Adding a Featured Content Gallery to an exisiting WordPress site involves designing custom images and associating them with the featured posts. The total cost for this add-on depends on how many images are requested and ranges from $76-$152. Ongoing maintenance or changes are billed at my hourly rate of $38.
If you would like to add a Featured Content Gallery to your site, call me at (530) 362-8586 or send an email to cat @ catswebweave.com.
You’ve probably already heard that SEO (Search Engine Optimization) is a very important part of your total website marketing plan. I recently spent some time consulting with our local SEO expert, Coryon Redd from Batteries4Less.com. My head is spinning with all there is to know about SEO. Here are the basics concepts as an introduction to SEO:
1) SEO is all about discovering the right keywords people use to search for your products and services on Google.com – Google being the top search engine on the internet.
2) If you want to maximize traffic to your website, your first task is to find the best keywords that relate most accurately to what you do or sell (assuming you are good and people need what you have). Think about this from the perspective of the user. Suppose you sell vintage jewelry. Is your customer going to type in, “vintage jewelry” or “1960’s Victorian diamond wedding ring?” and how many people are interested in that particular product?
3) Once you have discovered the best keywords using certain tools, your next task is to use those keywords on your site in the most effective ways to draw visitors to your site using an SEO plugin and tags.
4) Then your next step is to convert your website visits into sales (which is another important marketing topic).
Why spend time on SEO? If you can get in the top 5 search results in Google, your chances of making a sale go up dramatically. However, keep in mind that SEO takes time and effort. According to Coryon, doing SEO right takes a minimum of 5 dedicated hours per week.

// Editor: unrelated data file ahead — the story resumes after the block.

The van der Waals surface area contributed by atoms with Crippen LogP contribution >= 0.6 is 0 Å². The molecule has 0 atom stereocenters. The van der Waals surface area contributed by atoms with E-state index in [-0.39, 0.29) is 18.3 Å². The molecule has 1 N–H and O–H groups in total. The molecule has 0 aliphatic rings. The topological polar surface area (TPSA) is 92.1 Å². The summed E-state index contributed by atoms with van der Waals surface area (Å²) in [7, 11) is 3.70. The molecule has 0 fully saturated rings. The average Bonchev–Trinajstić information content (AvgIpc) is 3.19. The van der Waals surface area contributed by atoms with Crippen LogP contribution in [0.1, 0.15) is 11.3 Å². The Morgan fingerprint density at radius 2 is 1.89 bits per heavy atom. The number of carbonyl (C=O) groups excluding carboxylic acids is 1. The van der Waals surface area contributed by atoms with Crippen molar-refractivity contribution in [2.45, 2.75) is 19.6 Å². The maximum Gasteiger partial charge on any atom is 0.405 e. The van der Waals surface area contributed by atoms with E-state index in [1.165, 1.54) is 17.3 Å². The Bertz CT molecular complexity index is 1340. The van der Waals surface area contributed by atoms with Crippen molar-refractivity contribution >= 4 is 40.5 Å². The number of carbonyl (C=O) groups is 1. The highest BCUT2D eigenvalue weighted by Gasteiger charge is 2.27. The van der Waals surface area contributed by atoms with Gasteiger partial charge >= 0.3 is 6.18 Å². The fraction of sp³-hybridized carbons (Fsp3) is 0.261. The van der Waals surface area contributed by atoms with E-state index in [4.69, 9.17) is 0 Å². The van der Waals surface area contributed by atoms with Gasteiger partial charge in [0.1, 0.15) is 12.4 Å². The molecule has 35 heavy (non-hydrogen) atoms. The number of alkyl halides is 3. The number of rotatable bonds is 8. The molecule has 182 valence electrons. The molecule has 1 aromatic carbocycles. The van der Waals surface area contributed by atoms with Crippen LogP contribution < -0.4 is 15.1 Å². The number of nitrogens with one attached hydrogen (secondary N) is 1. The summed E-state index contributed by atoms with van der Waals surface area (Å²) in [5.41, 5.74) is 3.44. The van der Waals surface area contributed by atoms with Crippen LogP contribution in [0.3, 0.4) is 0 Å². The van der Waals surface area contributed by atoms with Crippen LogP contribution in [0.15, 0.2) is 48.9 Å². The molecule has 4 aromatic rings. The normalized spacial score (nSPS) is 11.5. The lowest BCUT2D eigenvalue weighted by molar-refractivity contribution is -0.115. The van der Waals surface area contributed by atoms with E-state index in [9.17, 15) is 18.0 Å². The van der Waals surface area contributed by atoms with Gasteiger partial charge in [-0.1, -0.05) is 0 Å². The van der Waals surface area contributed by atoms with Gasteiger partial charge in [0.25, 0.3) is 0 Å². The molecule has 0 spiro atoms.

How does all of this apply to WordPress? Well, WordPress is naturally SEO-friendly due simply to its permalink structure and the fact that blogs tend to have fresh content, and Google loves fresh content. And once you’ve done your keyword research and chosen your target keywords, there are certain plugins and themes for WordPress that help with SEO. Then there are additional SEO techniques for how you use your keywords when you title your pages, write your content, create internal links & external links, who you link to and who links to you. You can also increase your “link juice” with link brokers and by using trackbacks and pingbacks. It’s a form of art and science unto itself. Even the number of characters you use matters.
Those are the basic concepts of SEO. There is a lot to learn, but if you are serious about optimizing your business with the internet, it would be wise to invest in learning more about SEO.
This post is for those who maintain their own WordPress site/s (or are employing someone other than myself do it for them).
The dotMobi “Mobile Pack” is an essential plugin for WordPress sites geared for mobile users. Once installed and activated, this plugin will automatically detect if your site visitor is viewing your site with a mobile device or on a desktop and convert the site view accordingly.
Even if the demographic of those you serve with your business is not technology-savvy, it is still a good idea to make your site as user-friendly as possible. More and more people are using mobile devices to surf the web every day. Making your site “mobile-friendly” increases the range of people you can reach with your WordPress site.
Go here to get the plugin: MobilePack
If you would like assistance with installing and configuring this plugin, I can help.
Here to help you make your finest dreams come true,